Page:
Suicide rates in Northern Ireland are rising – it’s easy to see why, yet the government is doing little about it

A suicide prevention strategy is just one of numerous bills unable to be implemented since the collapse of talks at Stormont in January 2017

Nic Murray
Saturday 10 November 2018 15:14 GMT
Northern Ireland’s mental health services receive 20 per cent less funding than the rest of the UK
Northern Ireland’s mental health services receive 20 per cent less funding than the rest of the UK

Figures released this week by the Northern Ireland Statistics and Research Agency showed that 305 people died by suicide in Northern Ireland during 2017.

That amounts to six deaths a week by suicide, a slight increase from the 2016 figure of 298 but tragically double that recorded 20 years ago in 1998, the year the Good Friday Agreement was signed.

Although meant to signal renewed prosperity in Northern Ireland, the years that followed brought with them a drastic increase in lives lost due to suicide. From 2016 onwards the number of deaths by suicide since the signing of the Good Friday Agreement has outstripped the total number of people killed during the Troubles. In contrast, over the same time period the rest of the United Kingdom has witnessed a steady downward trend in suicide rates. Commenting on the 2017 suicide registrations, the Office for National Statistics remarked that it was one of the lowest annual rates recorded since records began in 1981.

Not only do suicide rates look different in Northern Ireland, so too do those taking their own lives. In the rest of the UK those most at risk are men aged between 40 and 44; in Northern Ireland, it’s men between 25 and 29. They have grown up under the shadow of the Troubles, and come of age in the years of austerity and increasing precarity.

Suicide is multifaceted, and no single explanation can be given for someone taking their own life, but research has consistently attested to the experience of deprivation, poverty and mental health problems as key risk factors. Research by Siobhan O’Neill, a professor at Ulster University, has looked into the impact intergenerational trauma has on this generation, many of whom may have grown up in poverty in a post-conflict society and are still struggling to process the violence they experienced and witnessed.

This week’s figures will not be news to many in Northern Ireland who are well aware of the toll mental distress and suicide has on their communities, and are also aware of the lack of political wherewithal to deal with this.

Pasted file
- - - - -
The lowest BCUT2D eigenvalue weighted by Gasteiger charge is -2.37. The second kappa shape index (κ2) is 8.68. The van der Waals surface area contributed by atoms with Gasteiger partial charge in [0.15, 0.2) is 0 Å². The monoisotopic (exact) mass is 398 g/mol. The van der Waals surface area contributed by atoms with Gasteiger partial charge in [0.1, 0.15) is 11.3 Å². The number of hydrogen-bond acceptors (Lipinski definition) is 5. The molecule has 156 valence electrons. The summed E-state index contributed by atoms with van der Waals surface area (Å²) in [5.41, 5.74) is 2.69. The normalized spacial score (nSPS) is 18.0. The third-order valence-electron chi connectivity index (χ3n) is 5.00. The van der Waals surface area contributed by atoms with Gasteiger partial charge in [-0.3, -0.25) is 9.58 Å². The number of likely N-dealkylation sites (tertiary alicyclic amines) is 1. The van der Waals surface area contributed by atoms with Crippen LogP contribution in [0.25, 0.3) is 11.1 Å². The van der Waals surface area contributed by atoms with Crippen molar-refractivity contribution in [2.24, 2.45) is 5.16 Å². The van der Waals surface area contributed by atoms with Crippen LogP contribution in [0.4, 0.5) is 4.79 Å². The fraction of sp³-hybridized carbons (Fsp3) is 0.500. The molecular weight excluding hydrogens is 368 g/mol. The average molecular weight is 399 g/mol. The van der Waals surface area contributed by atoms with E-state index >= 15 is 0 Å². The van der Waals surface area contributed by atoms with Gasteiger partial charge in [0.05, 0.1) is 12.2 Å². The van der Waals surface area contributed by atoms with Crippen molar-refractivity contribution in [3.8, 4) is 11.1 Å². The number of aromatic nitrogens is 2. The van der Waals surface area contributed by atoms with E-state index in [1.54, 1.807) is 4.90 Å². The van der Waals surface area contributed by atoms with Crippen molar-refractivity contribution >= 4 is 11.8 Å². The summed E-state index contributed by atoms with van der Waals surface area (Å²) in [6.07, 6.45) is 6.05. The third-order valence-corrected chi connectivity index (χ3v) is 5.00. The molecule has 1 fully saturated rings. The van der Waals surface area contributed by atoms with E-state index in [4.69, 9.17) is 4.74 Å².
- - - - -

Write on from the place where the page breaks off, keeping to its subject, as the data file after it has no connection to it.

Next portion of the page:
To coincide with World Mental Health Day on 10 October, Theresa May announced that every local area would be provided with its own effective suicide prevention plan. This statement might have been of some solace to those in Northern Ireland had such a document not already been drafted almost two years ago, which is currently awaiting ministerial signature and executive sign off.

The suicide prevention strategy Protect Life 2 is just one of numerous bills unable to be implemented since the collapse of talks at Stormont in January 2017. The strategy aimed to address repeated self-harm as a risk factor for suicide, as well as focusing on supporting those who have been bereaved by suicide and improving responses to those experiencing suicidal behaviour.

Reassuring though it might be to believe, a sitting Stormont and the enactment of Protect Life 2 would be unable to adequately deal with the levels of mental distress currently being experienced across the country. Concerns were previously raised that the draft strategy was too narrow in focus, with a primary emphasis on people already in contact with mental health services. Research has suggested that of those who take their own lives, only a third will have previously been under the care of mental health services. And despite having levels of mental distress 25 per cent higher than the rest of the United Kingdom, Northern Ireland’s mental health services receive 20 per cent less funding, meaning many of those most at risk may never even encounter these overstretched services. Those who do may be faced with underfunded services ill equipped to provide the time and space to implement trauma-informed approaches to mental distress.

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In addition, despite the best of intentions, any suicide prevention strategy aimed at supporting those who repeatedly self-harm will be unable to address the root cause of the 35 per cent of the LGBT community who self-harm (compared to 13 per cent in the rest of the UK), in a country where 33 per cent of the population rejects their right to equal marriage. And while all of Northern Ireland bears the burden of the Troubles, women, who are 66 per cent more likely to be prescribed antidepressants than men, must face archaic anti-abortion legislation that still treats them as second class citizens, reminding them their bodies are not their own.

At a time when Brexit negotiations remain at an impasse, and fears that a bad deal or misstep on the Irish border risk opening old wounds, we’re seeing a narrative where violence in Northern Ireland is continually bubbling under the surface.

What this week’s figures highlight is that for decades now a slow form of violence has already been playing out across Northern Ireland. The underfunding of vital services and a political culture based on stubborn “us v them” attitudes leaves no space for distress to be heard or trauma to be addressed. These are the wounds that need to be focused on now more than ever.

Nic Murray is a mental health researcher and convener with the London Irish Abortion Rights Campaign

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